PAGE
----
Thirdly, in order to do our research, we had to first build a Success Profile for the specific role of intrapreneur, something that had never been done before!  We worked with our intrapreneurs and The Devine Group to build a profile that showed the key competencies and behaviors that Intrapreneurs inside established companies needed to be successful.  We tested it in the market, refined it and then eventually used it to collect data to show the relevance of the Success Profile in identifying and developing Intrapreneurs.

Only later did we realize that our research tool itself was a product that would be useful for large organizations that wanted to develop their own intrapreneurs. We called it the Corporate Entrepreneur Profile™ because at the time the word Intrapreneur was not widely used.  Organizations referred to their internal entrepreneurs as Corporate Entrepreneurs.

Some of the early adopters found it fascinating to see how different and divergent Intrapreneurs were to traditional employees.  It was clear to them and to us that we had unlocked the mystery of who Corporate Entrepreneurs/Intrapreneurs are, how they are different and why it is important.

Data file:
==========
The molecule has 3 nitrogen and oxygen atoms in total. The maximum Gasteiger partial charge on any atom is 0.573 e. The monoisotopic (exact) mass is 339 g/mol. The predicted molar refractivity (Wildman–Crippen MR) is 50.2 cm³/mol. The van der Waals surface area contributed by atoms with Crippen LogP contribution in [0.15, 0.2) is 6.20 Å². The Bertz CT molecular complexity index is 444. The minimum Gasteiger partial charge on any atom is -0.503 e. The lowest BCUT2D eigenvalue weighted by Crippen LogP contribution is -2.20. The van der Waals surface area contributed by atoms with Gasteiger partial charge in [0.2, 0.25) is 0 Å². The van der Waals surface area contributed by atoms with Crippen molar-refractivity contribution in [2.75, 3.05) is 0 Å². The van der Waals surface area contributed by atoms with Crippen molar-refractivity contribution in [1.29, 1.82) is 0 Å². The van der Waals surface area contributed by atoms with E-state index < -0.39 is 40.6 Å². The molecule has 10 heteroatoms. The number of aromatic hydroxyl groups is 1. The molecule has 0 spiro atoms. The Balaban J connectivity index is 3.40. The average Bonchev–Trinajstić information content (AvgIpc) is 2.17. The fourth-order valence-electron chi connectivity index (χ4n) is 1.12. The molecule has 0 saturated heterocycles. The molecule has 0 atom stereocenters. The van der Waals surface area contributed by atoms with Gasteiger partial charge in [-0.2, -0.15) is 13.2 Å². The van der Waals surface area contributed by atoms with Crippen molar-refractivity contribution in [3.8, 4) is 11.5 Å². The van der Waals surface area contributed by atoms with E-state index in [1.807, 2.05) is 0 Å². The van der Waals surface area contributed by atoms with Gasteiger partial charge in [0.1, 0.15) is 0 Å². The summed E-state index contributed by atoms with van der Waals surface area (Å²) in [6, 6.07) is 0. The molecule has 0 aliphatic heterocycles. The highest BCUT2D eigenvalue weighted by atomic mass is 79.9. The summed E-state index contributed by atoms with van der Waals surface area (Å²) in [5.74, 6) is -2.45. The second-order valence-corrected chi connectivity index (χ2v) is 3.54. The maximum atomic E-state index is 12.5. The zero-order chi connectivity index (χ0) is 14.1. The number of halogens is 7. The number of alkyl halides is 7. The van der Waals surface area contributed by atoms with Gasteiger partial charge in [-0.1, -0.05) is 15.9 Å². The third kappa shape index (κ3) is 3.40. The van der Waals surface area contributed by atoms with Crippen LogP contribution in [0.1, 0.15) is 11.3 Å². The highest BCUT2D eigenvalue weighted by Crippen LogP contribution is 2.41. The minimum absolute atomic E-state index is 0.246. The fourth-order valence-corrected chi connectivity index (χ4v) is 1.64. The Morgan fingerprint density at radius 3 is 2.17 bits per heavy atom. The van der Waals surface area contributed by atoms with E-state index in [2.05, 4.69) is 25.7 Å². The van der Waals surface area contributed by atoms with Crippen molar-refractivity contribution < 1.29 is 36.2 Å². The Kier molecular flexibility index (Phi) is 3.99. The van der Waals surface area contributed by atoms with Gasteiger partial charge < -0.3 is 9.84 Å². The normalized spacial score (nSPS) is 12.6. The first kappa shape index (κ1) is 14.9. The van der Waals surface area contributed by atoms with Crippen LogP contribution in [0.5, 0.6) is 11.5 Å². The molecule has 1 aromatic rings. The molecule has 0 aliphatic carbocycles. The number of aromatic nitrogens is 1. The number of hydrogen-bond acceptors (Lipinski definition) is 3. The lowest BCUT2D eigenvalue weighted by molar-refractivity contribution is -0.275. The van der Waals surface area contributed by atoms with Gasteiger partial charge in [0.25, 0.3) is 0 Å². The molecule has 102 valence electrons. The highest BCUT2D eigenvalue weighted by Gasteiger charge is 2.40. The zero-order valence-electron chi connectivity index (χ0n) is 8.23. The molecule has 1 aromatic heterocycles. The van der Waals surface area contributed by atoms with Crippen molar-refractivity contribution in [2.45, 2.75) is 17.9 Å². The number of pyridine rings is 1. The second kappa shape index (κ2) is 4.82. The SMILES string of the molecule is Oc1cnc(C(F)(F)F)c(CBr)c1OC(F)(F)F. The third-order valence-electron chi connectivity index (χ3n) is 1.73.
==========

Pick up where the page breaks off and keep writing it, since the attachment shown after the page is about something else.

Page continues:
We had made our way through the list of characteristics, traits, and attributes in the chart above. From the start, we knew it was impossible for any one person to exhibit all of those characteristics and even more difficult to measure all of them. Finding the ones that were relevant was our challenge and our end goal.

Over the last ten years, we have worked with many organizations to help them identify and develop their internal entrepreneurs.  Our data shows that the same competencies that were relevant than are even more relevant today.  We continue to see that Intrapreneurs exhibit a unique combination of competencies that set them apart from their peers.  They do things that are often totally opposite to things done in the core business.  We have also seen that the same top competencies are exhibited time and time again in those individuals that are best suited for the role of Intrapreneur.

The key takeaway is that Intrapreneurs that have been successful in this role are the only ones that can help us understand the Entrepreneurial Orientation at the Individual Level.  They have demonstrated their capabilities through their actions and the results they achieved.  By looking at individuals that were already successful in the role helped define what it takes to be an intrapreneur.  We identified seventeen competencies that enable Intrapreneurs to be more successful inside organizations.